Veteran Attorney-at-Law, Hon Patrick Atkinson, was sworn as Jamaica's new Attorney General by Governor-General, His Excellency the Most Hon. Sir Patrick Allen, at King's House on Tuesday (January 10).
Mr. Atkinson described his appointment as a "privileged and priceless" opportunity to serve the people of Jamaica.
"It is indeed a privilege to serve one's country and, although some may seek to place monetary values on this privilege, it is my position that my ability to serve is priceless," Mr. Atkinson stated.
He said that he accepted the opportunity to contribute to good governance and accountability to the people of Jamaica, by giving legal advice to government agencies, with great humility.
"I promise to bear in mind and give due significance to the constitutional rights of all citizens. Indeed, I note that the only colours that the Constitution comes in, is black and white, and that is to facilitate reading," he commented.
He also assured that his advice would not be influenced by anything other than the Constitution, "and what is in the best interest of the administration of justice and the rights of the people".
Prime Minister, the Most Hon. Portia Simpson Miller, highlighted that the government chose not to depart from the recommendations of the Manatt Commission of Enquiry to separate the offices of the Minister of Justice and the Attorney General.
She said, however, that the question of accountability to the Jamaican people would not be fully answered, if the government only sought to simply separate the two positions and, as such, her administration sought to ensure that the Attorney General will also be accountable to the Parliament.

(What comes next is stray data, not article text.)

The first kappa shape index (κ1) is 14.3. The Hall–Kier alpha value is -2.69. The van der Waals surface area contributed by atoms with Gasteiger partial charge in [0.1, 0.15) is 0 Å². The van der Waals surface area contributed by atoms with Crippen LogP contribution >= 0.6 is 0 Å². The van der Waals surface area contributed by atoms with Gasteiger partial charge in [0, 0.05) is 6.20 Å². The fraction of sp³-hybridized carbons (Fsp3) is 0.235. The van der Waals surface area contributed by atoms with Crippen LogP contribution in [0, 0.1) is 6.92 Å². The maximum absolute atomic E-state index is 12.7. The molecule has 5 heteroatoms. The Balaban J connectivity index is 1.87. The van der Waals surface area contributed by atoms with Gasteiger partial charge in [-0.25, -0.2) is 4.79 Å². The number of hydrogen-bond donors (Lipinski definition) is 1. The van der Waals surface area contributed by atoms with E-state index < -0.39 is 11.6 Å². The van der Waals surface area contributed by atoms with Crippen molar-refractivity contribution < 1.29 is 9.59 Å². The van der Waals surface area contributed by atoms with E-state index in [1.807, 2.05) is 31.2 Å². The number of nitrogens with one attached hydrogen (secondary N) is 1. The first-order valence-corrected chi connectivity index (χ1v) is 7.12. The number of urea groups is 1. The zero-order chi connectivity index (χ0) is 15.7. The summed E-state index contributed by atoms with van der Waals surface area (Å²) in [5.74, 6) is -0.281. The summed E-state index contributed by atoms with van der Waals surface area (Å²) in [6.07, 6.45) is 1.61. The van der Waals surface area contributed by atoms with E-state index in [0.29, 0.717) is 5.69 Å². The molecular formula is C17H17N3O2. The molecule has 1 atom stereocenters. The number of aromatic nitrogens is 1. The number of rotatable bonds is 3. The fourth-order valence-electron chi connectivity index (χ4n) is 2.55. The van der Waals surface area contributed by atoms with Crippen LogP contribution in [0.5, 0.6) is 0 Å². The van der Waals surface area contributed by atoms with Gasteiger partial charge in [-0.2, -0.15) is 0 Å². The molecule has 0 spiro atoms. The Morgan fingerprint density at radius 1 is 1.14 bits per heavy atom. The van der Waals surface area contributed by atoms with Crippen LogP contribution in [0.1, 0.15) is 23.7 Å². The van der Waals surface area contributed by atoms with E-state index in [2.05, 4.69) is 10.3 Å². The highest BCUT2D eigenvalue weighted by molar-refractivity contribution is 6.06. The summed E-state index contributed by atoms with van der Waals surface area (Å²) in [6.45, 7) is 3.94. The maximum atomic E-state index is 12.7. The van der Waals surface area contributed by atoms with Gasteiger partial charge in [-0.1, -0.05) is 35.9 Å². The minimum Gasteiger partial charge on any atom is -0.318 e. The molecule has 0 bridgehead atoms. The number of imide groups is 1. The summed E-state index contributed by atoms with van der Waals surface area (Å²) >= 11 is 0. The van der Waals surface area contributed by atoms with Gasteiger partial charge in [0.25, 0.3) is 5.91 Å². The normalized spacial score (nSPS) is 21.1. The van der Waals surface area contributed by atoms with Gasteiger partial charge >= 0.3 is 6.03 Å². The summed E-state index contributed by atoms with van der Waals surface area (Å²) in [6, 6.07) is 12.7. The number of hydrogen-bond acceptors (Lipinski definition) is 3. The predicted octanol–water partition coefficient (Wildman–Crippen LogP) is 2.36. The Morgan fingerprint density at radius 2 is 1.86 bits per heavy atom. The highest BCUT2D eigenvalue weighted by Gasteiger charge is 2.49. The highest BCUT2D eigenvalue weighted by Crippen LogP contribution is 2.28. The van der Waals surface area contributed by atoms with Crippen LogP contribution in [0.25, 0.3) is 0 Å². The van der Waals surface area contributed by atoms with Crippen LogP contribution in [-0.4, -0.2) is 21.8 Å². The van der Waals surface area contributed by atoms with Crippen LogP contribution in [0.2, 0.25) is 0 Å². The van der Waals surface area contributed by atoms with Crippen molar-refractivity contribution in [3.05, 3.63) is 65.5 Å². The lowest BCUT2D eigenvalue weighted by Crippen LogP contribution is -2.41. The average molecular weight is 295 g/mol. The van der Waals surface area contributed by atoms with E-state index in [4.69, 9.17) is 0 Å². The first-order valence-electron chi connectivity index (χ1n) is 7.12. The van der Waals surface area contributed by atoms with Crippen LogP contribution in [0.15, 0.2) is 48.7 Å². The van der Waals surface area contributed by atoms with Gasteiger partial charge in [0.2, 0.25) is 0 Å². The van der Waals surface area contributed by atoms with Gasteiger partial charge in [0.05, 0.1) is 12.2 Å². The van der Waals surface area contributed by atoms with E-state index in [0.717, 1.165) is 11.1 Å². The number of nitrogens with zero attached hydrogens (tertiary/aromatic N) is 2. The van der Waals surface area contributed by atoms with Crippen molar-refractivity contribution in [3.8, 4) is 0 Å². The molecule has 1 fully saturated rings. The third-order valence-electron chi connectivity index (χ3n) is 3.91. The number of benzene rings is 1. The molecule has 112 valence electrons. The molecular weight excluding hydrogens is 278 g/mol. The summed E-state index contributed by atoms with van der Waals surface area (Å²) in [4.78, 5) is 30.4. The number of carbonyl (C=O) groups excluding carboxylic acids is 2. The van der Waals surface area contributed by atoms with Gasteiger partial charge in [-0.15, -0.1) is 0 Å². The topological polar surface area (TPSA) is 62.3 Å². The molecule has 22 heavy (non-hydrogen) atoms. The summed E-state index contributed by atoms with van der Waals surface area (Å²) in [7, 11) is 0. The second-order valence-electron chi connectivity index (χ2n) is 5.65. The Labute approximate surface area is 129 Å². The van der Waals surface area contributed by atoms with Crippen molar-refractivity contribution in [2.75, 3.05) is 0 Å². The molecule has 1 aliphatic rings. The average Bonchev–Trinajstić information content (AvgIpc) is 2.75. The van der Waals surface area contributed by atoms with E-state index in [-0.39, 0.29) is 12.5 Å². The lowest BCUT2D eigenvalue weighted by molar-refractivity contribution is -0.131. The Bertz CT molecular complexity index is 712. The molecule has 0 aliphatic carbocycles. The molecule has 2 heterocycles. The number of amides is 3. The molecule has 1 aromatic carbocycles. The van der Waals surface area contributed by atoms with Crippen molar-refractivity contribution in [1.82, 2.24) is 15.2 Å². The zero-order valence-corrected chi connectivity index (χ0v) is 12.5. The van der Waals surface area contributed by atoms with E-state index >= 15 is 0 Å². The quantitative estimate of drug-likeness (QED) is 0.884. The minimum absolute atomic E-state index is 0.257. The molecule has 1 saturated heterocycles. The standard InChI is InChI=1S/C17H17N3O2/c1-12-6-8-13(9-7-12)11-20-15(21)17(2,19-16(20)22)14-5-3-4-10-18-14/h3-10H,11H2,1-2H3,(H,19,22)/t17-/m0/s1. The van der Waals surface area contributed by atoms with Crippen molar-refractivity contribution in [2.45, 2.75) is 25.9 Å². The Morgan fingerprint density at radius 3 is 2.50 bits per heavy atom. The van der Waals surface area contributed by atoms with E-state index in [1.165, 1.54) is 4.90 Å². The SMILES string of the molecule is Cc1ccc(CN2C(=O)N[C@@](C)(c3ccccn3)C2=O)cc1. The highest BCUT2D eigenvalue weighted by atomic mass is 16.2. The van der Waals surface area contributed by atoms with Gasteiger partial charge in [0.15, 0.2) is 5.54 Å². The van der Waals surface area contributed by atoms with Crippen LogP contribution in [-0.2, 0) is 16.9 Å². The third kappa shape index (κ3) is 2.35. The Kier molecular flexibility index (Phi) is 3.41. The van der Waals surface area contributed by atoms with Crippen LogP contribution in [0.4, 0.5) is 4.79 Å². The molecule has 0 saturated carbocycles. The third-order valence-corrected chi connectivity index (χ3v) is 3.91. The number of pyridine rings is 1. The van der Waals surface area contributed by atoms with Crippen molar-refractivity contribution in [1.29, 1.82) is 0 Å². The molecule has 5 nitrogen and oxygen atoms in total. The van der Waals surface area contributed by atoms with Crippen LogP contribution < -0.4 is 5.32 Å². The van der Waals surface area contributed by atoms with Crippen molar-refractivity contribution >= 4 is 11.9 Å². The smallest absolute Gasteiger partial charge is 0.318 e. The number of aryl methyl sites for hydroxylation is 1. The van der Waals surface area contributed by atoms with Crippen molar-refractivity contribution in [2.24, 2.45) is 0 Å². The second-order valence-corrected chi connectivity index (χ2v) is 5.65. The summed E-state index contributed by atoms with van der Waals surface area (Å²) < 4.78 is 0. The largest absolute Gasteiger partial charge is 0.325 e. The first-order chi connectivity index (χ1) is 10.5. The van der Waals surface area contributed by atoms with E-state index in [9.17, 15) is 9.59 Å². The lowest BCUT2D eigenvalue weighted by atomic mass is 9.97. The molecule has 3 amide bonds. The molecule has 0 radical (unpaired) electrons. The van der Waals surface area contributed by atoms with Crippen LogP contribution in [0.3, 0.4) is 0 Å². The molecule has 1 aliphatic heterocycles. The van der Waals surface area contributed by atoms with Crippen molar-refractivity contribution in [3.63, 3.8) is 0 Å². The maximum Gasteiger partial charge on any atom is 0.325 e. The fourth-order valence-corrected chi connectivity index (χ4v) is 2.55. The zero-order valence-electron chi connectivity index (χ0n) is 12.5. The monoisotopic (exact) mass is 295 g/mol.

“We’re also of the view that it is preferable that he or she sits in the House of Representatives, with the other elected members,” she remarked. She noted that this has been the long standing tradition in the United Kingdom, one which the government is comfortable with.
She argued that the principal legal adviser to the government should be accountable to the people, by being answerable in Parliament for the legal approaches adopted by the government. She said Mr. Atkinson’s appointment was in accord with that rule.
She also noted that Mr. Atkinson comes to the post with the requisite legal skills and qualifications to allow him to carry out his duties in a professional manner and with dignity.
The Governor-General, in welcoming Mr. Atkinson, noted that his appointment was an indication of confidence inhis ability to guide the affairs of the office, given the manner in which he has acquitted himself in the legal profession.
"I wish you success in all endeavours to serve this country as a proud Jamaican," the Governor-General stated.